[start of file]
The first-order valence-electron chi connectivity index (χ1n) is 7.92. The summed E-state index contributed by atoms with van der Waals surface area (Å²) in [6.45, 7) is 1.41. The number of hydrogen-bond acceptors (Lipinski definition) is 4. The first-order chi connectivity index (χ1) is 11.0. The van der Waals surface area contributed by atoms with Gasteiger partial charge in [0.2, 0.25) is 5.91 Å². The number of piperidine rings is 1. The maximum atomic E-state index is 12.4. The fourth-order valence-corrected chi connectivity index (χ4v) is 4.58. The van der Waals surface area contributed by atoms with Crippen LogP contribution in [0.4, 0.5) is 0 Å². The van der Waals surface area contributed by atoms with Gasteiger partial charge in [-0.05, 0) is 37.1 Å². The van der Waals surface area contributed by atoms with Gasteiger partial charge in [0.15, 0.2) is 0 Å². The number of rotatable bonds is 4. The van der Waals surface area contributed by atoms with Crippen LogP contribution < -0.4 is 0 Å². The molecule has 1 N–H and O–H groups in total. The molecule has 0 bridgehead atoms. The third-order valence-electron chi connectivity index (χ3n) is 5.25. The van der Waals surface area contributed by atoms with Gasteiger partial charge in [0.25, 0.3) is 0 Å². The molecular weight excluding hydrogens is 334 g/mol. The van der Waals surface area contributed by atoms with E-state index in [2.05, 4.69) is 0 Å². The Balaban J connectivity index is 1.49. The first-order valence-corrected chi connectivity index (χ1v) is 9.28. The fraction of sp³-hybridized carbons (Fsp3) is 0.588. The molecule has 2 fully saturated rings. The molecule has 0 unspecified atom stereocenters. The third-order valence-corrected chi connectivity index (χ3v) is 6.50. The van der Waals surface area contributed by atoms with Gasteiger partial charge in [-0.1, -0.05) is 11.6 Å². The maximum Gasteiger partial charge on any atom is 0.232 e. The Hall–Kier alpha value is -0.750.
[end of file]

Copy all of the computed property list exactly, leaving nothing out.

The first-order valence-electron chi connectivity index (χ1n) is 7.92. The summed E-state index contributed by atoms with van der Waals surface area (Å²) in [6.45, 7) is 1.41. The number of hydrogen-bond acceptors (Lipinski definition) is 4. The first-order chi connectivity index (χ1) is 11.0. The van der Waals surface area contributed by atoms with Gasteiger partial charge in [0.2, 0.25) is 5.91 Å². The number of piperidine rings is 1. The maximum atomic E-state index is 12.4. The fourth-order valence-corrected chi connectivity index (χ4v) is 4.58. The van der Waals surface area contributed by atoms with Crippen LogP contribution in [0.4, 0.5) is 0 Å². The van der Waals surface area contributed by atoms with Gasteiger partial charge in [-0.05, 0) is 37.1 Å². The van der Waals surface area contributed by atoms with Gasteiger partial charge in [0.15, 0.2) is 0 Å². The number of rotatable bonds is 4. The van der Waals surface area contributed by atoms with Crippen LogP contribution < -0.4 is 0 Å². The molecule has 1 N–H and O–H groups in total. The molecule has 0 bridgehead atoms. The third-order valence-electron chi connectivity index (χ3n) is 5.25. The van der Waals surface area contributed by atoms with Gasteiger partial charge in [0.25, 0.3) is 0 Å². The molecular weight excluding hydrogens is 334 g/mol. The van der Waals surface area contributed by atoms with E-state index in [2.05, 4.69) is 0 Å². The Balaban J connectivity index is 1.49. The first-order valence-corrected chi connectivity index (χ1v) is 9.28. The fraction of sp³-hybridized carbons (Fsp3) is 0.588. The molecule has 2 fully saturated rings. The molecule has 0 unspecified atom stereocenters. The third-order valence-corrected chi connectivity index (χ3v) is 6.50. The van der Waals surface area contributed by atoms with Gasteiger partial charge in [-0.1, -0.05) is 11.6 Å². The maximum Gasteiger partial charge on any atom is 0.232 e. The Hall–Kier alpha value is -0.750.